– Steve Jobs

That is how you disruptively innovate an entire culture with a single product. By doing so, you get to the prize (the fully developed product) several years before your nearest competitor. Everything they do will be a rip-off of your invention, or a counter-move to catch up.

The Future of Business

20140108-184018.jpg

Most business experts agree on the importance of the customer’s insight, especially as technology makes it easier for them to communicate with one another via social networks, texting, and ratings websites.

The most popular solution:

Implementation of a CCO

The CEO empowers a Chief Customer Officer (CCO), responsible for ensuring quality of the entire customer experience (the relationship a customer has with a business at every touch point, from advertising all the way through buying and using the product or service). According to these experts, the CCO should be strongly backed by the CEO. This is because some of what the CCO may have to say is contrary to what other board members want to hear, but it needs to be said. It is the voice of the customer.

Personally, I believe in a completely different strategy to ensure incredible customer experiences:

Transformation of the CEO to a CCO

The CEO serves as the “customer with a big imagination.” He remains ignorant to the “technical aspects” of the business, purposefully, to keep him blind to what’s possible and stay focused on what should be.

The customer does not care about “what’s possible.” The customer also does not care about cost-cutting, technical limitations, or mistakes in development. It is department head’s responsibility to constantly innovate and improve to turn the “dream” into a reality. This philosophy was made popular by Steve Jobs, named “the reality distortion field.”

  • The COO interprets the wild ideas of the CEO, turning them into possible, executable steps and delegates them to the various departments. In a sense, the COO “runs” the company, inspired by the CEO.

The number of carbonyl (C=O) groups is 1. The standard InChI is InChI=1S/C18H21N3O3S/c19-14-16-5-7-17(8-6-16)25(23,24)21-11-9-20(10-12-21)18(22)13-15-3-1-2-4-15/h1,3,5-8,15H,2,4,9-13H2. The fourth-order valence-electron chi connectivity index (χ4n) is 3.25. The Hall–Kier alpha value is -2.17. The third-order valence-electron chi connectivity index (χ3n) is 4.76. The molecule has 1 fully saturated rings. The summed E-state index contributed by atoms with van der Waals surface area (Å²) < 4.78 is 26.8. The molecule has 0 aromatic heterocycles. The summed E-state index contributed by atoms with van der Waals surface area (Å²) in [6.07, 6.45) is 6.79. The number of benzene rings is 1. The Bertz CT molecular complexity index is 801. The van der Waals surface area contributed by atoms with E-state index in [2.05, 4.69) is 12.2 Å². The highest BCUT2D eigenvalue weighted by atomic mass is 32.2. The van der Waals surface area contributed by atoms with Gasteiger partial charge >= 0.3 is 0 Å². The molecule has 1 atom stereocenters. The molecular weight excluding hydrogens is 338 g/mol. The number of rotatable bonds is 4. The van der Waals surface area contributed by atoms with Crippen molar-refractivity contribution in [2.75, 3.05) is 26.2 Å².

• The various departments stay in touch with visits from the CEO, who maintains and inspires the overall vision.
  • The various departments may run into difficulties executing certain aspects, at which time the CEO will serve as a “problem solver” to seek creative solutions to their deadlocks.
  • The CEO also motivates the departments with his passion for the vision, his viewpoint as an average customer, and his unwillingness to accept excuses as an answer. There is always a workaround.
  • The concept flows from dream, to pattern, to design, to strategy, to process, creating a more refined product as it reaches each level.
  • The last level is the outlook, at which point the CEO will see, touch, and feel the product that will hit consumers (as a customer). He will be able to see how the finished product matches up to the original vision… In some cases, it will be an improvement. In some cases, it will be inferior and sent back to a certain, earlier stage in development.

As a “customer,” anything less than a “wow” at this stage, from the CEO, is unacceptable.

After the product release, results from numbers compare with steps in the development. Steps in the development can be refined for further enhancement of future products released.

Why Should the CEO be the CCO?

What shows that customer experience and satisfaction comes first more than by making the top-ranking official responsible for it? I’m not just talking about publicity here, I’m also talking about the message sent to the entire company, internally. Why should a CCO have to be so heavily backed by the CEO to clarify the message of how important customer experience really is?

With the CEO responsible for customer experience, it shows an undeniable devotion to the overall satisfaction of the customer; and that message is coming from the top. The CEO being ignorant to certain knowledge allows his imagination and his desire to build the ideal product unstinted by technical limitations. This is not dissimilar from how Apple ran during its most creative period.

Steve Jobs was a visionary who dreamt up products that customers would want and pushed the individual departments to innovate and improve  to create that vision. He had minimal to no technical skills by the time he was the great innovator we think of him as. Too often, CEO’s become too far removed from what customers want and rely too heavily on metrics and costs, when they need to put themselves in the shoes of the customer.

This strategy requires a different style of CEO than is typically recruited to run multimillion dollar companies, but it is a more effective, long-term strategy to make sure that there is constant innovation and excellent experiences. Since the CEO is ignorant to certain aspects of the details, it also requires that he be surrounded by a strong team that make up for his weaknesses, to allow his strengths to shine. If it is a “Steve Jobs” visionary-type CEO, then it’s prudent to surround himself with very detail-oriented people.

QuotesCover-pic22.png